Chapter 1 of Superconnected introduces the reader to key concepts and understandings regarding the techno-social nature of our everyday lives. Here’s the podcast associated with the chapter (it’s also on the Podcasts page), and some thoughts on these issues, below.
Human beings are inherently social. That is, we gravitate toward one another to fulfill many of our needs, including safety, shelter, sustenance, companionship, and love. Left to our own devices, cut off from one another, we would be underdeveloped intellectually and emotionally. We would be much more vulnerable to danger. The world is better faced in the company of others.
People’s tendency to form connections and bonds with one another, and to live life to a great extent in concert with others, is called sociality, and a great deal of this can be accomplished via digital technology. To form social ties and bonds, people must coordinate their actions, and even their thoughts and emotions, with others. To do this, they must locate and get to know one another and determine the extent to which interpersonal similarities, commonalities, and synergies exist. And it is not necessary to be physically face-to-face with another person for all of this to occur.
As technology mediates between and among people, it facilitates the flow of information from person to person and from network to network. This allows people to discover the kinds of commonalities that can inspire social connectedness. Contrary to what some assume, the use of internet, digital, and mobile technologies do not tend to deter face-to-face interaction. Rather, they prompt face-to-face interaction, making it more likely to occur. This is a consistent finding, backed up by study after study, that seems counter-intuitive to some. But it is a key fact in the study of techno-social life.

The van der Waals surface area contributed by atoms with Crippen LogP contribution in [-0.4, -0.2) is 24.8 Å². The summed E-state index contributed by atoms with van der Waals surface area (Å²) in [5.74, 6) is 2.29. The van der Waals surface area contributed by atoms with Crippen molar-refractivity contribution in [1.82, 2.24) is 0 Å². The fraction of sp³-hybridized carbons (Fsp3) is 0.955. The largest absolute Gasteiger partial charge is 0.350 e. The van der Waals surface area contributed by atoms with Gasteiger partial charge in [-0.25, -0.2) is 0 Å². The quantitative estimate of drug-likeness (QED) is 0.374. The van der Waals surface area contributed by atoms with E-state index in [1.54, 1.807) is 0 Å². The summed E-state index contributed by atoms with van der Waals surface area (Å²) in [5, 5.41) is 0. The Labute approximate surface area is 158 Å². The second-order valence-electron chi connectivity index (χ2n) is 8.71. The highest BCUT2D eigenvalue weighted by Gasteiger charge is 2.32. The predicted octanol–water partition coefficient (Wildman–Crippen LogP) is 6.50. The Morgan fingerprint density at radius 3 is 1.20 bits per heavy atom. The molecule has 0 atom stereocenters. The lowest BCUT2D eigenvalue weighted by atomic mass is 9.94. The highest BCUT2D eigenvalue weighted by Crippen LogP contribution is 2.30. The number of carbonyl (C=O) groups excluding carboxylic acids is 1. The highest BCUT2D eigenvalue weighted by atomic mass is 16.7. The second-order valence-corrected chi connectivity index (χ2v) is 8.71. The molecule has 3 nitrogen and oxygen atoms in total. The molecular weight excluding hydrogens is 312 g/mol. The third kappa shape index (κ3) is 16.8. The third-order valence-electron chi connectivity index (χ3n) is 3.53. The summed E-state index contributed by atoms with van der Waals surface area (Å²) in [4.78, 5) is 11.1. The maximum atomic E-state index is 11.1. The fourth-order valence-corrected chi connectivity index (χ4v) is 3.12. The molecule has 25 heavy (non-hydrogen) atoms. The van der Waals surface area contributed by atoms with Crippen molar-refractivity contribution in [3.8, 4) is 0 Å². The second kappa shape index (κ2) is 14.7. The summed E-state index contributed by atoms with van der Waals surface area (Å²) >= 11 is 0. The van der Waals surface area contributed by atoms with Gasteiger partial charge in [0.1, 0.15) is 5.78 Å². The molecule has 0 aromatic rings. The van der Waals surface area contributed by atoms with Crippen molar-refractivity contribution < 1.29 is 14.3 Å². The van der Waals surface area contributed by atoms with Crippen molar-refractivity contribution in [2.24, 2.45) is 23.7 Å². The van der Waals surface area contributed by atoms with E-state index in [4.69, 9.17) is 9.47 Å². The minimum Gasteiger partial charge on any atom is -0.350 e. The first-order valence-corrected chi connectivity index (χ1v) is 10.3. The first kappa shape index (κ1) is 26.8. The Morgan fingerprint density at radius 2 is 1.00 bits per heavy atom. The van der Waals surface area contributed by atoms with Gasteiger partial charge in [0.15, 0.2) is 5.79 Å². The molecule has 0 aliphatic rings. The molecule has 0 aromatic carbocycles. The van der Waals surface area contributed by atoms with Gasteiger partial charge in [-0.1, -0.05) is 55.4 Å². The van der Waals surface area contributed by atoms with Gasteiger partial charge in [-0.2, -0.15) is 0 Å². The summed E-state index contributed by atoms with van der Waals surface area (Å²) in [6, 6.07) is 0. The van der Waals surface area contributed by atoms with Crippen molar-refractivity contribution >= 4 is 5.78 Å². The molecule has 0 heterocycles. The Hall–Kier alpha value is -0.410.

By enabling more and more people to form and maintain social connections, and even to make dates to get together physically, the use of digital technology has had an overall positive impact on sociality. Some people get to know others better when their contact with them is primarily digital as opposed to face-to-face. Distance can enhance closeness. Mobile media use allows contact and connectedness to made nearly any time, any place; people can be available to one another much of the time and engage in frequent interactions that make the relationship hardier and more likely to be continued face-to-face.
Moreover, those who use the internet and digital media most often are those who stay in closest contact with their friends face-to-face. They use the technology to check in on friends and family members and post updates so all can remain “in the know.” They use the tech to arrange get-togethers. They are more likely to have close relationships and confidants, and to form local, neighborhood relationships, than non-internet users, too. The internet and digital media use make it much easier to make and maintain social contacts and relationships, both online and offline. At the same time, significant risks and dangers exist online, as in every interpersonal setting.
Given the human desire and need for togetherness, and the ability of technology to serve as an interpersonal mediator, it makes sense that people would turn to technology to bring them together so they can experience sociality, even (or especially) when they are separated by space and time. Doing so has become a routine use of the internet and digital media and explains much about the tremendous expansion and popularity of these technologies. Accordingly, individuals in technology-rich communities and societies tend to live techno-social lives.